Project description:The 2018 outbreak of dengue in the French overseas department of Réunion was unprecedented in size and spread across the island. This research focuses on the cause of the outbreak, asserting that climate played a large role in the proliferation of the Aedes albopictus mosquitoes, which transmitted the disease, and led to the dengue outbreak in early 2018. A stage-structured model was run using observed temperature and rainfall data to simulate the life cycle and abundance of the Ae. albopictus mosquito. Further, the model was forced with bias-corrected subseasonal forecasts to determine if the event could have been forecast up to 4 weeks in advance. With unseasonably warm temperatures remaining above 25°C, along with large tropical-cyclone-related rainfall events accumulating 10-15 mm per event, the modeled Ae. albopictus mosquito abundance did not decrease during the second half of 2017, contrary to the normal behavior, likely contributing to the large dengue outbreak in early 2018. Although subseasonal forecasts of rainfall for the December-January period in Réunion are skillful up to 4 weeks in advance, the outbreak could only have been forecast 2 weeks in advance, which along with seasonal forecast information could have provided enough time to enhance preparedness measures. Our research demonstrates the potential of using state-of-the-art subseasonal climate forecasts to produce actionable subseasonal dengue predictions. To the best of the authors' knowledge, this is the first time subseasonal forecasts have been used this way.
Project description:BACKGROUND:The trans-Atlantic slave trade dramatically changed the demographic makeup of the New World, with varying regions of the African coast exploited differently over roughly a 400 year period. When compared to the discrete mitochondrial haplotype distribution of historically appropriate source populations, the unique distribution within a specific source population can prove insightful in estimating the contribution of each population. Here, we analyzed the first hypervariable region of mitochondrial DNA in a sample from the Caribbean island of Jamaica and compared it to aggregated populations in Africa divided according to historiographically defined segments of the continent's coastline. The results from these admixture procedures were then compared to the wealth of historic knowledge surrounding the disembarkation of Africans on the island. RESULTS:In line with previous findings, the matriline of Jamaica is almost entirely of West African descent. Results from the admixture analyses suggest modern Jamaicans share a closer affinity with groups from the Gold Coast and Bight of Benin despite high mortality, low fecundity, and waning regional importation. The slaves from the Bight of Biafra and West-central Africa were imported in great numbers; however, the results suggest a deficit in expected maternal contribution from those regions. CONCLUSIONS:When considering the demographic pressures imposed by chattel slavery on Jamaica during the slave era, the results seem incongruous. Ethnolinguistic and ethnographic evidence, however, may explain the apparent non-random levels of genetic perseverance. The application of genetics may prove useful in answering difficult demographic questions left by historically voiceless groups.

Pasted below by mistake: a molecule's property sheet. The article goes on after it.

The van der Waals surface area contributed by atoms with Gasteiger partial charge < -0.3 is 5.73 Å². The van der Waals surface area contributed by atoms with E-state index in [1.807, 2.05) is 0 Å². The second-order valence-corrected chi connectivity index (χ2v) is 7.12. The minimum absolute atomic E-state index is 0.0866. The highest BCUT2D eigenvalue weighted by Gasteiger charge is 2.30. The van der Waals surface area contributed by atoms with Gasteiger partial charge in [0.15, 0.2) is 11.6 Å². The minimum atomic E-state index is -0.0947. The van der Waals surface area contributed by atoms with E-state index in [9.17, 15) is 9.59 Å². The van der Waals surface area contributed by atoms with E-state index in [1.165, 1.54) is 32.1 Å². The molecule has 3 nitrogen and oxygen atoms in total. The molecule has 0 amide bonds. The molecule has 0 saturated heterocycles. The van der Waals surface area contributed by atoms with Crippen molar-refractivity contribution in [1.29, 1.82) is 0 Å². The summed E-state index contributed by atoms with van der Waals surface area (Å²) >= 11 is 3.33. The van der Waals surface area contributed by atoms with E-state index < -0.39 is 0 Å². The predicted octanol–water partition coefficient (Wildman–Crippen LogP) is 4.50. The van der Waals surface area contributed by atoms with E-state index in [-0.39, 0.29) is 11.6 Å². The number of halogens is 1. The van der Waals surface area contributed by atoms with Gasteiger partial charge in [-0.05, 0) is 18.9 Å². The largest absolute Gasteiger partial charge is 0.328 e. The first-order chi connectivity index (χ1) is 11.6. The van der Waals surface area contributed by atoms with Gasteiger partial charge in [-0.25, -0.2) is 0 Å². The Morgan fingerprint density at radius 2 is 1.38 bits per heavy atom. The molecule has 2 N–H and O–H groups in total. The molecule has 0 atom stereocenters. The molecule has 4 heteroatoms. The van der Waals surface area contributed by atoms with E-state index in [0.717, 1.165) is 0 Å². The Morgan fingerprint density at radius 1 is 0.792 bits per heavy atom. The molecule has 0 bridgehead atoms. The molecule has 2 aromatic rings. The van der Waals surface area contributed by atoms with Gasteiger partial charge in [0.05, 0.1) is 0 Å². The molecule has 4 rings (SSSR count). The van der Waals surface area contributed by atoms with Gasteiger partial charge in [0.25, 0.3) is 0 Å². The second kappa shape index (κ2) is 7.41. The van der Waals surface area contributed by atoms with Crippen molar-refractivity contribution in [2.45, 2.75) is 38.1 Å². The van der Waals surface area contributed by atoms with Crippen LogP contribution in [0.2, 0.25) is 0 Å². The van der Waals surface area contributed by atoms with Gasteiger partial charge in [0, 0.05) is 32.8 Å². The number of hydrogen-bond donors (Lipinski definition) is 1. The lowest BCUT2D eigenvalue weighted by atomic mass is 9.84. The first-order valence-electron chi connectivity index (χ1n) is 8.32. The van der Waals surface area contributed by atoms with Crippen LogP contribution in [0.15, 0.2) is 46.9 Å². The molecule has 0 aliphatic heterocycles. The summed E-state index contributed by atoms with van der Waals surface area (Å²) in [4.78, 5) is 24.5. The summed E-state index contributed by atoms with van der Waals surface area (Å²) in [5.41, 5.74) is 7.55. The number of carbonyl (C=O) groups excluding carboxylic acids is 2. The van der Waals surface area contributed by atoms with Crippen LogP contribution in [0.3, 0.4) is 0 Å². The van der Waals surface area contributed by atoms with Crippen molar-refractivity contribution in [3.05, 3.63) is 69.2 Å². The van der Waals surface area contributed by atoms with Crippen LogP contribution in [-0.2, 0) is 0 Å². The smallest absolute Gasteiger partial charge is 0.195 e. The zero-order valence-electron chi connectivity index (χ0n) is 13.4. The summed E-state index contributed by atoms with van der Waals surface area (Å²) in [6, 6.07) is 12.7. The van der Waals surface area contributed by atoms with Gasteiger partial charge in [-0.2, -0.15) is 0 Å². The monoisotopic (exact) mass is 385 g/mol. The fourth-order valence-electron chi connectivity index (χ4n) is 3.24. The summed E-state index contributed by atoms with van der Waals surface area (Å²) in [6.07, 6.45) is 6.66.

Project description:Dengue dynamics are driven by complex interactions between hosts, vectors and viruses that are influenced by environmental and climatic factors. Several studies examined the role of El Niño Southern Oscillation (ENSO) in dengue incidence. However, the role of Indian Ocean Dipole (IOD), a coupled ocean atmosphere phenomenon in the Indian Ocean, which controls the summer monsoon rainfall in the Indian region, remains unexplored. Here, we examined the effects of ENSO and IOD on dengue incidence in Bangladesh. According to the wavelet coherence analysis, there was a very weak association between ENSO, IOD and dengue incidence, but a highly significant coherence between dengue incidence and local climate variables (temperature and rainfall). However, a distributed lag nonlinear model (DLNM) revealed that the association between dengue incidence and ENSO or IOD were comparatively stronger after adjustment for local climate variables, seasonality and trend. The estimated effects were nonlinear for both ENSO and IOD with higher relative risks at higher ENSO and IOD. The weak association between ENSO, IOD and dengue incidence might be driven by the stronger effects of local climate variables such as temperature and rainfall. Further research is required to disentangle these effects.